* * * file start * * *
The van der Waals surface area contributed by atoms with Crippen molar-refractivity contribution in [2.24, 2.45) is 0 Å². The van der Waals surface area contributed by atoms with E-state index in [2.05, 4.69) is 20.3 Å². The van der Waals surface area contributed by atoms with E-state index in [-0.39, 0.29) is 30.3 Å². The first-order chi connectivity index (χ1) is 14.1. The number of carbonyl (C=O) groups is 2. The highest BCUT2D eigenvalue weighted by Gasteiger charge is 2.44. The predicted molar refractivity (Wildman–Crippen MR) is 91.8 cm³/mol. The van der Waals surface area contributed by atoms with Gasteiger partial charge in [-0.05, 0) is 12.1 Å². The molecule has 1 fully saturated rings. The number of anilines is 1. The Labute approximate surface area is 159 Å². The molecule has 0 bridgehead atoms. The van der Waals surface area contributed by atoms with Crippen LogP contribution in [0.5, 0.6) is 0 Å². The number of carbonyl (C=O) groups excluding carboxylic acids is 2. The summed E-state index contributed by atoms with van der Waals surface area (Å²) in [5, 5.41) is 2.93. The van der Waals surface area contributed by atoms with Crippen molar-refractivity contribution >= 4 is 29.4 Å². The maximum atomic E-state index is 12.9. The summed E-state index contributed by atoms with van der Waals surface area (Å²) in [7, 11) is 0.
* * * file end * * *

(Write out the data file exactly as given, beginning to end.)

The van der Waals surface area contributed by atoms with Crippen molar-refractivity contribution in [2.24, 2.45) is 0 Å². The van der Waals surface area contributed by atoms with E-state index in [2.05, 4.69) is 20.3 Å². The van der Waals surface area contributed by atoms with E-state index in [-0.39, 0.29) is 30.3 Å². The first-order chi connectivity index (χ1) is 14.1. The number of carbonyl (C=O) groups is 2. The highest BCUT2D eigenvalue weighted by Gasteiger charge is 2.44. The predicted molar refractivity (Wildman–Crippen MR) is 91.8 cm³/mol. The van der Waals surface area contributed by atoms with Gasteiger partial charge in [-0.05, 0) is 12.1 Å². The molecule has 1 fully saturated rings. The number of anilines is 1. The Labute approximate surface area is 159 Å². The molecule has 0 bridgehead atoms. The van der Waals surface area contributed by atoms with Crippen LogP contribution in [0.5, 0.6) is 0 Å². The number of carbonyl (C=O) groups excluding carboxylic acids is 2. The summed E-state index contributed by atoms with van der Waals surface area (Å²) in [5, 5.41) is 2.93. The van der Waals surface area contributed by atoms with Crippen molar-refractivity contribution >= 4 is 29.4 Å². The maximum atomic E-state index is 12.9. The summed E-state index contributed by atoms with van der Waals surface area (Å²) in [7, 11) is 0.